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VOL. 59, No. 48

Move to surrender charter is next domino

by Dr. Sybil C. Mitchell Special to the Tri-State Defender

term elections sent 22 new House of Representatives to Nashville – 22 new Republicans for an overwhelming majority. The last time Shelby County Schools applied for special status, the proposal was defeated by just one vote. That was with 50 Republicans, 49 Democrats, and one Independent. With 22 new Republicans, special sta- tus for Shelby County Schools would pass like greased lightening…” Martavius Jones

Memphis City Schools Board Member

system surrender its charter, paving the way for Memphis voters to decide whether to hand the reigns over to the Shelby County Schools board? Dead ahead is a

board vote on that

thanks in large part

Martavius Jones

resolution. “Today, Shelby County makes up

board member Martavius Jones, who on Monday night put forth a resolution that sets up a board vote. Tomeka Hart voiced the second for Jones’

49 percent of the property values. Outside the city limits, there is a smaller population but more expen- sive residences and businesses. Now, Shelby County Schools wants to apply for special status so that Mem- phis schools can never be a part of that system. What we are after is eq- uity,” said Jones in an interview with the Tri-State Defender. “It was the investment of the citi-

zens of Memphis that Shelby County is what it is today. And now, they want


• Paying tribute to Dr. William Herbert Brewster. See Reli- gion, page 9A

• What should diabetics eat during the holidays? See Chef Timothy, page 6B

• Another year, another tour and still Maze. See Arts & Leisure, page 1B

question, to MCS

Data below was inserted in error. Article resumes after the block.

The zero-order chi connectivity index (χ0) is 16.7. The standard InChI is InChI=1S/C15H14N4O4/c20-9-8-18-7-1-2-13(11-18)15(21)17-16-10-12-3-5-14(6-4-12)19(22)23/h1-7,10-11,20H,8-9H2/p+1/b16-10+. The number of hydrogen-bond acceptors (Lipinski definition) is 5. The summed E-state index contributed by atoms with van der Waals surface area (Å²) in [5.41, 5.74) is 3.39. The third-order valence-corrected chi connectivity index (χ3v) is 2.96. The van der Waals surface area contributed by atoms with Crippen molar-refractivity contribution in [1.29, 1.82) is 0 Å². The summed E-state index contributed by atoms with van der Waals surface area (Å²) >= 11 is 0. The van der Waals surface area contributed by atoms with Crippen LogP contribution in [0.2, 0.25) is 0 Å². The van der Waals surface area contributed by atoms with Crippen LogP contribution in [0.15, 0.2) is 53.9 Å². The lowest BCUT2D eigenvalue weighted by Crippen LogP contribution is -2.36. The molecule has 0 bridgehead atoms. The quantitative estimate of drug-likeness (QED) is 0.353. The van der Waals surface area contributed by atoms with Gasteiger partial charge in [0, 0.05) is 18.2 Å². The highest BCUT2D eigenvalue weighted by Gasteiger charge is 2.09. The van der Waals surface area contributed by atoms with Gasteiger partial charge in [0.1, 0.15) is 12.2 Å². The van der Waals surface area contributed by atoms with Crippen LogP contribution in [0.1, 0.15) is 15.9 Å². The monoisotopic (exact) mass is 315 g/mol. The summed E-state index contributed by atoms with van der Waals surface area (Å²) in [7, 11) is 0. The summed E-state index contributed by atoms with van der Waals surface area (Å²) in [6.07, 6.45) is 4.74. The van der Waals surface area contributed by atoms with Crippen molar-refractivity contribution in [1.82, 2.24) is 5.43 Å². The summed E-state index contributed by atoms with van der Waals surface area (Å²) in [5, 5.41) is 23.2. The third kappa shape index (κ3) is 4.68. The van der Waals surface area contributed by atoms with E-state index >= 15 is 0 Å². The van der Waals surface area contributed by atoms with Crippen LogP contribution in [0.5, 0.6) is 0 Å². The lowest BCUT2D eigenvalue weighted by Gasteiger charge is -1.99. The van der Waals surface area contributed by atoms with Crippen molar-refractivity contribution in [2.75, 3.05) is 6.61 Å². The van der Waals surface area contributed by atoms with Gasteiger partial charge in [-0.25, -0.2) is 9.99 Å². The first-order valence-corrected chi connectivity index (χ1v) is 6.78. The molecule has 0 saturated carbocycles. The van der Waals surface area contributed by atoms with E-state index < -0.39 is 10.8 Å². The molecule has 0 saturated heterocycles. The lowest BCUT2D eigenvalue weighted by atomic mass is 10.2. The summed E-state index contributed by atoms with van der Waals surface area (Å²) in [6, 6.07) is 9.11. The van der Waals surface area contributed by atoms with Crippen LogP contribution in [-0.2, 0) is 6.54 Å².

Should the Memphis City Schools “Just think about it. These mid-

One Section/Inserts

November 25 - December 1, 2010 75 Cents Lorenzen’s dad says thanks

An open letter from father of slain homegrown hero

live longer than my son, Lorenzen Wright Sr., Iwould have said to them “NoWay”.Aparent should never en- dure the pain of losing their child at such a young age. … I would be spared that level of hurt and pain. The truth of thematter is, the thought

nity, If someone had told me I would

To the Greater Memphis Commu-

words to others who have experi- enced the unexpected loss of a loved one, however, until you are handed the keys to drive through a painful journey of this nature you simply cannot understand.As our family cel- ebrates the ThanksgivingHolidaywe will reflect upon what really matters and lessons of thankfulness. Our family is eternally grateful for the Greater Memphis Community who continually exhibits expressions of sympathy and support.

never crossedmymind and certainly not hisMom’s. Sure we have offered comforting

drawn to memories of our past. We think about how things were and progress to the present.We all have a “this is your life” experience. I am no different. This has been a very difficult year for me and my family. Wow, I actually said a year; it has only been four months. As my mind drifts from thought to thought I al- ways have a vivid picture of gratitude and thankfulness. This picture is symbolic of the caring people of Memphis. I was born and raised here in Memphis and attendedMelroseHigh

This time of year our minds are

School. My son, Lorenzen, attended Booker T. Washington High School where he was afforded the privilege to play basketball. Your support and encouragement cheered himon to the University ofMemphis where he at- tended and played basketball for two years before going on to play profes- sionally in the NBA.We both loved Memphis and poured our lives into the young men and women in our community. My commitment to the citizens of Memphis is now even stronger as I must live and serve the


Statewide tour outlines proposed changes to daycare industry

by Tony Jones Special to the Tri-State Defender

ment of Human Services (DHS) will soon be making changes to the rules governing the daycare indus- try and is conducting an 8-city tour previewing the proposed changes. Open to the public, rule making

hearings begin in Johnson City on Monday (Nov. 29) and will con- clude in Memphis on Thursday, Dec. 9 at Southwest Tennessee Community College’s Macon Campus gym. The meetings will first outline the

The State of Tennessee Depart-

state’s recommendations, and then will be open to public comment for response and suggested revisions. In a prepared statement announcing the tour, DHS commissioner Vir- ginia T. Lodge said that the goal of the new rules structure is “to estab- lish common language for those re- quirements that apply to all classes of care, while preserving what is unique about each.” Currently, the state groups into